Cooking Fish

Cooking Fish

Cooking Fish

Here is the simple secret to cooking fish successfully: Just don’t overcook it. Cook it until the flesh is just opaque throughout, as it will continue to cook after it has been removed from the heat.

Before cooking fillets, especially thick ones, run your fingers over the flesh to feel for any stray bones. Remove them with tweezers set aside for that purpose.

To check fish fillets or steaks for doneness, use the tip of a small knife to separate the flesh in the thickest part. It should be uniformly opaque. To check whole fish, make an incision at the backbone to see if the flesh is opaque or insert and instant-read thermometer in the thickest part near the backbone. The thermometer should read 135 to 140 degrees.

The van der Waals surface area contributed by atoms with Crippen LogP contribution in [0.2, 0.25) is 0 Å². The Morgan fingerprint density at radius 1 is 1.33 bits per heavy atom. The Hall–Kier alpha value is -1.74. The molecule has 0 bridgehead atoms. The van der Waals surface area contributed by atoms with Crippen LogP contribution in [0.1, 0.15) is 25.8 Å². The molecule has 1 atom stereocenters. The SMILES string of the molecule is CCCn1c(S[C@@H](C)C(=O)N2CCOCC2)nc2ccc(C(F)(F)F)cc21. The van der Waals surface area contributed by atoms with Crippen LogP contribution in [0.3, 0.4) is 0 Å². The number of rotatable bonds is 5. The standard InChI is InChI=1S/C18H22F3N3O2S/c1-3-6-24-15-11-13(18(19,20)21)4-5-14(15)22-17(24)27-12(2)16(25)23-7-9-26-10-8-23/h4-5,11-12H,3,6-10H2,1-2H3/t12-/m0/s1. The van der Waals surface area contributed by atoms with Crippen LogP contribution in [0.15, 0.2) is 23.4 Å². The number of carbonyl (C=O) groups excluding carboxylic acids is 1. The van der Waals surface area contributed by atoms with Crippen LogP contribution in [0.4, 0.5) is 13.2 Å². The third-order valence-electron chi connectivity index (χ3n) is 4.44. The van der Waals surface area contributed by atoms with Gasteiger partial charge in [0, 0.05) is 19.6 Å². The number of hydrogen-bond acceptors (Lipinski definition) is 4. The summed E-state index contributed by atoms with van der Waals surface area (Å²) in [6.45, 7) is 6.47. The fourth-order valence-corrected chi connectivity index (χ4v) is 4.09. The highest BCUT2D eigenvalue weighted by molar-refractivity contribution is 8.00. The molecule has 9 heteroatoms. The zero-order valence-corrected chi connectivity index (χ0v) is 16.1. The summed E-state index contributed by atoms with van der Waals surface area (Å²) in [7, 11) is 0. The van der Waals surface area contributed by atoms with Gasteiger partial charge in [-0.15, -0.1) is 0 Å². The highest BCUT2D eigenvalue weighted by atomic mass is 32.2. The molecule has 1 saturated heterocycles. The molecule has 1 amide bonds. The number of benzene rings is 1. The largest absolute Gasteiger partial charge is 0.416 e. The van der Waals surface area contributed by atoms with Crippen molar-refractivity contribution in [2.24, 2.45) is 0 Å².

Before cooking clams, mussels, or oysters, scrub the shells well under cold running water to remove any surface sand and grit.

“Work With What You Got!”

© Victoria Hart Glavin Tiny New York Kitchen All Rights Reserve

Print Friendly, PDF & Email




Subscribe to our e-mail newsletter to receive updates.

, , , , , , , , ,